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Iowa Alcohol Addiction

 

Iowa alcohol addiction is more prevalent than many people realize. The sheer number of people being admitted into treatment for Iowa alcohol addiction is higher than the number of admittances for methamphetamine, cocaine, heroin and marijuana combined.

What is Alcohol Addiction?

Alcohol addiction is a chronic relapsing disease of the brain, characterized by intense cravings, loss of control over use and dependence on the substance.

How Does Alcohol Addiction Develop?

Many people can enjoy a casual drink on the weekend without experiencing any problems. However, when a casual drink turns into a binge-drinking session or becomes a daily way to cope with life’s stresses, the risk of alcohol addiction is dramatically increased.

Alcohol is a depressant that affects the central nervous system and causes significant changes within the brain’s chemistry. As a person drinks alcohol, the brain attempts to adapt and try to restore some kind of balance by releasing neurotransmitters and hormones into the system.

Over time, the brain adapts to the presence of alcohol in the system so the person will appear to be able to drink larger volumes without getting drunk. What’s really happening in the person’s brain is that tolerance is developing, so it takes alarger amount of alcohol to achieve the same effects that used to be reached with smaller amounts.

Eventually, the brain adapts by producing less dopamine naturally, expecting the artificial stimulation from alcohol to trigger production instead. The result is intense cravings to drink more, even if the person is experiencing negative health or personal consequences as a result of the drinking.

Statistics for Iowa Alcohol Addiction and Abuse

In 2012, the number of alcohol-related motor vehicle fatalities caused in Iowa was 106. Of that number, 92 people had a blood-alcohol reading higher than 0.08 percent. In 2014, there were a total of 16,642 arrests for DUI and a total of 12,896 convictions in Iowa.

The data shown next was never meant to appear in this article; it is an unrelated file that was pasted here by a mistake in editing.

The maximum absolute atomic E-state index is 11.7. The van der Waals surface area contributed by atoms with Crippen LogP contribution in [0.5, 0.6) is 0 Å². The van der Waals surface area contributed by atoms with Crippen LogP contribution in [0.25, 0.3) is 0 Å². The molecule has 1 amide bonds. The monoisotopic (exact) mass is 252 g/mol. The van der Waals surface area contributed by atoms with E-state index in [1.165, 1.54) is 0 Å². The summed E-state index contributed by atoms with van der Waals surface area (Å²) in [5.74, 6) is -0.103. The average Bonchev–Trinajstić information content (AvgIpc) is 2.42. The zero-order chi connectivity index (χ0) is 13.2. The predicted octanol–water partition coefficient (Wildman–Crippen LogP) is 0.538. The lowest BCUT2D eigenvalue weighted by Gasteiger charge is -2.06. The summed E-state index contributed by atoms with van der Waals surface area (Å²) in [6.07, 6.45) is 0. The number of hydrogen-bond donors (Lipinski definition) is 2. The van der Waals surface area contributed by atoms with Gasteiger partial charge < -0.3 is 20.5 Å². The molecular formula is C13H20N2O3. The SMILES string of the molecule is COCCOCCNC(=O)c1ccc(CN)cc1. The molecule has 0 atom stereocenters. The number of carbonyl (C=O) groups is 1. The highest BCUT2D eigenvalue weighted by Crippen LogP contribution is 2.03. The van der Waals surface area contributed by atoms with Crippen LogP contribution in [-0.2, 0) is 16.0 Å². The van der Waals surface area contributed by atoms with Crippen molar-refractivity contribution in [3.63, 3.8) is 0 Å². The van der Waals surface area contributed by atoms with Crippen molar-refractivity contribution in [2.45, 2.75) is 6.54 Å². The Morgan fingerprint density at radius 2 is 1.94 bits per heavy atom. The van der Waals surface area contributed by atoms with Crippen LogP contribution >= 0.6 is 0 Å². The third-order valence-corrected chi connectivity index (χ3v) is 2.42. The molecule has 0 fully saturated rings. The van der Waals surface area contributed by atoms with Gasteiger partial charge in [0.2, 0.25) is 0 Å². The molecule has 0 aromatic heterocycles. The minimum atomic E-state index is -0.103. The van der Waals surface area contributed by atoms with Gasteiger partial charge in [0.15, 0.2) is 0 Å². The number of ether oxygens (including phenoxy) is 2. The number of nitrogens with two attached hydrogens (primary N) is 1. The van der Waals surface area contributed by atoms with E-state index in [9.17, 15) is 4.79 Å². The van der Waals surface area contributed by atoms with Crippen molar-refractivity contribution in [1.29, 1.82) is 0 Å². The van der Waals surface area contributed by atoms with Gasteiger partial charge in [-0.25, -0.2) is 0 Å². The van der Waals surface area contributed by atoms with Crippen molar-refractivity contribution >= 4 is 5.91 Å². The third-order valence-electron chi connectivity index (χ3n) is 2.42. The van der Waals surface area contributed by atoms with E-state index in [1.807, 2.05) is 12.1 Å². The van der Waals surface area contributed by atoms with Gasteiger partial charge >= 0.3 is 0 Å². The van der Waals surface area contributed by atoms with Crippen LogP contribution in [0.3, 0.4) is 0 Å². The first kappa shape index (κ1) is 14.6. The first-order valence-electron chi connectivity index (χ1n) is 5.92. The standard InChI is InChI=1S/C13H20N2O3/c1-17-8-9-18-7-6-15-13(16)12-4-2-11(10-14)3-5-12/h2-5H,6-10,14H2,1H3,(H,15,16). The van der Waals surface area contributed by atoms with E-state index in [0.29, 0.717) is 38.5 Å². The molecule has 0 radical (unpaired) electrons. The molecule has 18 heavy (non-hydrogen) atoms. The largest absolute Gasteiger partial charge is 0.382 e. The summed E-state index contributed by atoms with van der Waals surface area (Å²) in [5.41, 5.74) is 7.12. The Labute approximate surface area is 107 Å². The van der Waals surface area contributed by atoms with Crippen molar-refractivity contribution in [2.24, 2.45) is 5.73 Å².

A report released by the Iowa Drug Control Strategy revealed that the most commonly abused substance in Iowa is alcohol. More arrests are made in Iowa for Operating While Intoxicated (OWI) than for any other single criminal offense. Of the number of people admitted for treatment in 2013, a total of 51.2 percent were being treated for alcohol abuse.

What Does Exposure to Alcohol Do to the Body?

Drinking too much can take a serious toll on your health. Alcohol enters into the bloodstream and affects every part of your body, including:

Brain: Alcohol interferes with the brain’s chemistry, affecting the way the brain works and causing significant changes to the brain itself. Alcohol causes mood and behavior changes, impaired coordination, loss of memory, cognitive impairment and confusion. Long-term heavy abuse can also cause brain damage.

Heart: Alcohol has a detrimental effect on the heart, causing irregular heartbeat, stroke, high blood pressure, and stretching or drooping of the heart muscle (cardiomyopathy).

Liver: Heavy drinking can cause irreparable damage to the liver, causing serious health problems that include fatty liver (steatosis), alcoholic hepatitis, cirrhosis and fibrosis of the liver.

Pancreas: Alcohol triggers the pancreas to produce toxic substances that can cause pancreatitis (inflammation of the liver).